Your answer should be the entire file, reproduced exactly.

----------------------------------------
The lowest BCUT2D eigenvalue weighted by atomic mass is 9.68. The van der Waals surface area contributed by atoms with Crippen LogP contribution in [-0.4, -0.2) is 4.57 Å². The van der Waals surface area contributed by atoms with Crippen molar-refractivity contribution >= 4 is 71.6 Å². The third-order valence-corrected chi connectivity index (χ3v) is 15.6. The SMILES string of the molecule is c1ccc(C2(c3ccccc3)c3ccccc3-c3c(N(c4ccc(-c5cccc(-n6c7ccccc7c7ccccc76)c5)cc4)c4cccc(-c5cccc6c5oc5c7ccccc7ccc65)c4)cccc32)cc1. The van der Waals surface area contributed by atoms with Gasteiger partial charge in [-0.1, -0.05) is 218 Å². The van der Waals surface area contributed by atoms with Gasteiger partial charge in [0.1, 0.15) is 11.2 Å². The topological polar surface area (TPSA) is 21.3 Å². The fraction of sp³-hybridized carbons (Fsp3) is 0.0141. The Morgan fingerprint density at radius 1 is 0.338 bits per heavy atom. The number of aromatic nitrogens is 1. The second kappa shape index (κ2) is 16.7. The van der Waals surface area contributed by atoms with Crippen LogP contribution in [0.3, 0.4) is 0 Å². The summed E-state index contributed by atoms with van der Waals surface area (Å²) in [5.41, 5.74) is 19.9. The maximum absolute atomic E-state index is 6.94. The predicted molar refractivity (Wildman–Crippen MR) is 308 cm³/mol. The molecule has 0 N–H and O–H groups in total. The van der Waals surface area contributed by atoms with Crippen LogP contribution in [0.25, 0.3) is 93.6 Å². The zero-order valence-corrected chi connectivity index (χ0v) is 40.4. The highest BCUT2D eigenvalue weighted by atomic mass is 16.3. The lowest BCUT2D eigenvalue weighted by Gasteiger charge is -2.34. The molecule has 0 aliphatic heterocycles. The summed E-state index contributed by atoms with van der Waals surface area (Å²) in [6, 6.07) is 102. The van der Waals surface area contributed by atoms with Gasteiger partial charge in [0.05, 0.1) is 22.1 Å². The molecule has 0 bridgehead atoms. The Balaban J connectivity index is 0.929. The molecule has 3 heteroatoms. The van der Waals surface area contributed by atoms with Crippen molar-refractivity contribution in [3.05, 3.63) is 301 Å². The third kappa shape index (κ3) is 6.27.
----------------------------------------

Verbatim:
The lowest BCUT2D eigenvalue weighted by atomic mass is 9.68. The van der Waals surface area contributed by atoms with Crippen LogP contribution in [-0.4, -0.2) is 4.57 Å². The van der Waals surface area contributed by atoms with Crippen molar-refractivity contribution >= 4 is 71.6 Å². The third-order valence-corrected chi connectivity index (χ3v) is 15.6. The SMILES string of the molecule is c1ccc(C2(c3ccccc3)c3ccccc3-c3c(N(c4ccc(-c5cccc(-n6c7ccccc7c7ccccc76)c5)cc4)c4cccc(-c5cccc6c5oc5c7ccccc7ccc65)c4)cccc32)cc1. The van der Waals surface area contributed by atoms with Gasteiger partial charge in [-0.1, -0.05) is 218 Å². The van der Waals surface area contributed by atoms with Gasteiger partial charge in [0.1, 0.15) is 11.2 Å². The topological polar surface area (TPSA) is 21.3 Å². The fraction of sp³-hybridized carbons (Fsp3) is 0.0141. The Morgan fingerprint density at radius 1 is 0.338 bits per heavy atom. The number of aromatic nitrogens is 1. The second kappa shape index (κ2) is 16.7. The van der Waals surface area contributed by atoms with Crippen LogP contribution in [0.3, 0.4) is 0 Å². The summed E-state index contributed by atoms with van der Waals surface area (Å²) in [5.41, 5.74) is 19.9. The maximum absolute atomic E-state index is 6.94. The predicted molar refractivity (Wildman–Crippen MR) is 308 cm³/mol. The molecule has 0 N–H and O–H groups in total. The van der Waals surface area contributed by atoms with Crippen LogP contribution in [0.25, 0.3) is 93.6 Å². The zero-order valence-corrected chi connectivity index (χ0v) is 40.4. The highest BCUT2D eigenvalue weighted by atomic mass is 16.3. The lowest BCUT2D eigenvalue weighted by Gasteiger charge is -2.34. The molecule has 0 aliphatic heterocycles. The summed E-state index contributed by atoms with van der Waals surface area (Å²) in [6, 6.07) is 102. The van der Waals surface area contributed by atoms with Gasteiger partial charge in [0.05, 0.1) is 22.1 Å². The molecule has 0 bridgehead atoms. The Balaban J connectivity index is 0.929. The molecule has 3 heteroatoms. The van der Waals surface area contributed by atoms with Crippen molar-refractivity contribution in [3.05, 3.63) is 301 Å². The third kappa shape index (κ3) is 6.27.